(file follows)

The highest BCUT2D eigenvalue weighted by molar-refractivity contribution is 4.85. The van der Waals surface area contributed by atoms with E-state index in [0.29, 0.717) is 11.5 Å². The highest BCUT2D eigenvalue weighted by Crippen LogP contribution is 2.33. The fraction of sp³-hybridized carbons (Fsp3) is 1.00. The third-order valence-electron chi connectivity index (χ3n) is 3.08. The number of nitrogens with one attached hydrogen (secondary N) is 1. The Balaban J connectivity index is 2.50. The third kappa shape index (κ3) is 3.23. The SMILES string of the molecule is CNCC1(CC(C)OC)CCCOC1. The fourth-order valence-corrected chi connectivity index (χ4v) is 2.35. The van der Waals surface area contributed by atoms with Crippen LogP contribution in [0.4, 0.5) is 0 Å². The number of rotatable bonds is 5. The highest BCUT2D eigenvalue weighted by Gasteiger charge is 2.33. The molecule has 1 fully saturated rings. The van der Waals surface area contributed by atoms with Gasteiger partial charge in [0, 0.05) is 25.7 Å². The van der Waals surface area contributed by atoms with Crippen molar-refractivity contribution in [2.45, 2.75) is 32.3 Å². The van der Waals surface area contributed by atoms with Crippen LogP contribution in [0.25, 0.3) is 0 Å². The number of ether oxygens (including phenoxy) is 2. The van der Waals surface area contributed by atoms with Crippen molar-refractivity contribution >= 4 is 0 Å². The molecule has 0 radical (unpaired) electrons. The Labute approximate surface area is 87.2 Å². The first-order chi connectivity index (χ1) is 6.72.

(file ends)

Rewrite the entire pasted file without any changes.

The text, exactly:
The highest BCUT2D eigenvalue weighted by molar-refractivity contribution is 4.85. The van der Waals surface area contributed by atoms with E-state index in [0.29, 0.717) is 11.5 Å². The highest BCUT2D eigenvalue weighted by Crippen LogP contribution is 2.33. The fraction of sp³-hybridized carbons (Fsp3) is 1.00. The third-order valence-electron chi connectivity index (χ3n) is 3.08. The number of nitrogens with one attached hydrogen (secondary N) is 1. The Balaban J connectivity index is 2.50. The third kappa shape index (κ3) is 3.23. The SMILES string of the molecule is CNCC1(CC(C)OC)CCCOC1. The fourth-order valence-corrected chi connectivity index (χ4v) is 2.35. The van der Waals surface area contributed by atoms with Crippen LogP contribution in [0.4, 0.5) is 0 Å². The number of rotatable bonds is 5. The highest BCUT2D eigenvalue weighted by Gasteiger charge is 2.33. The molecule has 1 fully saturated rings. The van der Waals surface area contributed by atoms with Gasteiger partial charge in [0, 0.05) is 25.7 Å². The van der Waals surface area contributed by atoms with Crippen molar-refractivity contribution in [2.45, 2.75) is 32.3 Å². The van der Waals surface area contributed by atoms with Crippen LogP contribution in [0.25, 0.3) is 0 Å². The number of ether oxygens (including phenoxy) is 2. The van der Waals surface area contributed by atoms with Crippen molar-refractivity contribution >= 4 is 0 Å². The molecule has 0 radical (unpaired) electrons. The Labute approximate surface area is 87.2 Å². The first-order chi connectivity index (χ1) is 6.72.